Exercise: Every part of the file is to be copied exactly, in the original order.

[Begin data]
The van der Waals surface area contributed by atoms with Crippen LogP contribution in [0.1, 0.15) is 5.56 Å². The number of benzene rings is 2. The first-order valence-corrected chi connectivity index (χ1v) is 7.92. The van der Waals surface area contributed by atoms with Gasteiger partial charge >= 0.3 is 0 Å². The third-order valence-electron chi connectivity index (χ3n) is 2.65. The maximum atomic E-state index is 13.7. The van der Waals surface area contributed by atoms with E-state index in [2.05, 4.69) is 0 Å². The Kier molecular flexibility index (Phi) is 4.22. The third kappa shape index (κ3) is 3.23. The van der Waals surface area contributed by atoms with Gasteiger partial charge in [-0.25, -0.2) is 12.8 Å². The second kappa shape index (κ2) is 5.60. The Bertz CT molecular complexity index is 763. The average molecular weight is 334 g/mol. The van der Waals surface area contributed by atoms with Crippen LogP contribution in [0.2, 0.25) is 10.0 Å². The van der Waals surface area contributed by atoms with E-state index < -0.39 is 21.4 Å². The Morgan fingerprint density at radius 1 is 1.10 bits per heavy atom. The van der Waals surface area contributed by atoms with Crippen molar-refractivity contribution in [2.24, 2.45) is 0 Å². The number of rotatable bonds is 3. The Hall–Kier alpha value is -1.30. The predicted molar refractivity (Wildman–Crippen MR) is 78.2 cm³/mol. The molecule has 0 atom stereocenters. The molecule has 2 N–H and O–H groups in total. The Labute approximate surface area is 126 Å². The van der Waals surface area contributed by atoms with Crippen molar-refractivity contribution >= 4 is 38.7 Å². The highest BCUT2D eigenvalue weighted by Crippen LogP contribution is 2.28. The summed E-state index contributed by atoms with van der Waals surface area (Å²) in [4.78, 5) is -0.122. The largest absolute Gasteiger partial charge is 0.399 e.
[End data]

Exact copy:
The van der Waals surface area contributed by atoms with Crippen LogP contribution in [0.1, 0.15) is 5.56 Å². The number of benzene rings is 2. The first-order valence-corrected chi connectivity index (χ1v) is 7.92. The van der Waals surface area contributed by atoms with Gasteiger partial charge >= 0.3 is 0 Å². The third-order valence-electron chi connectivity index (χ3n) is 2.65. The maximum atomic E-state index is 13.7. The van der Waals surface area contributed by atoms with E-state index in [2.05, 4.69) is 0 Å². The Kier molecular flexibility index (Phi) is 4.22. The third kappa shape index (κ3) is 3.23. The van der Waals surface area contributed by atoms with Gasteiger partial charge in [-0.25, -0.2) is 12.8 Å². The second kappa shape index (κ2) is 5.60. The Bertz CT molecular complexity index is 763. The average molecular weight is 334 g/mol. The van der Waals surface area contributed by atoms with Crippen LogP contribution in [0.2, 0.25) is 10.0 Å². The van der Waals surface area contributed by atoms with E-state index < -0.39 is 21.4 Å². The Morgan fingerprint density at radius 1 is 1.10 bits per heavy atom. The van der Waals surface area contributed by atoms with Crippen molar-refractivity contribution in [2.24, 2.45) is 0 Å². The number of rotatable bonds is 3. The Hall–Kier alpha value is -1.30. The predicted molar refractivity (Wildman–Crippen MR) is 78.2 cm³/mol. The molecule has 0 atom stereocenters. The molecule has 2 N–H and O–H groups in total. The Labute approximate surface area is 126 Å². The van der Waals surface area contributed by atoms with Crippen molar-refractivity contribution >= 4 is 38.7 Å². The highest BCUT2D eigenvalue weighted by Crippen LogP contribution is 2.28. The summed E-state index contributed by atoms with van der Waals surface area (Å²) in [4.78, 5) is -0.122. The largest absolute Gasteiger partial charge is 0.399 e.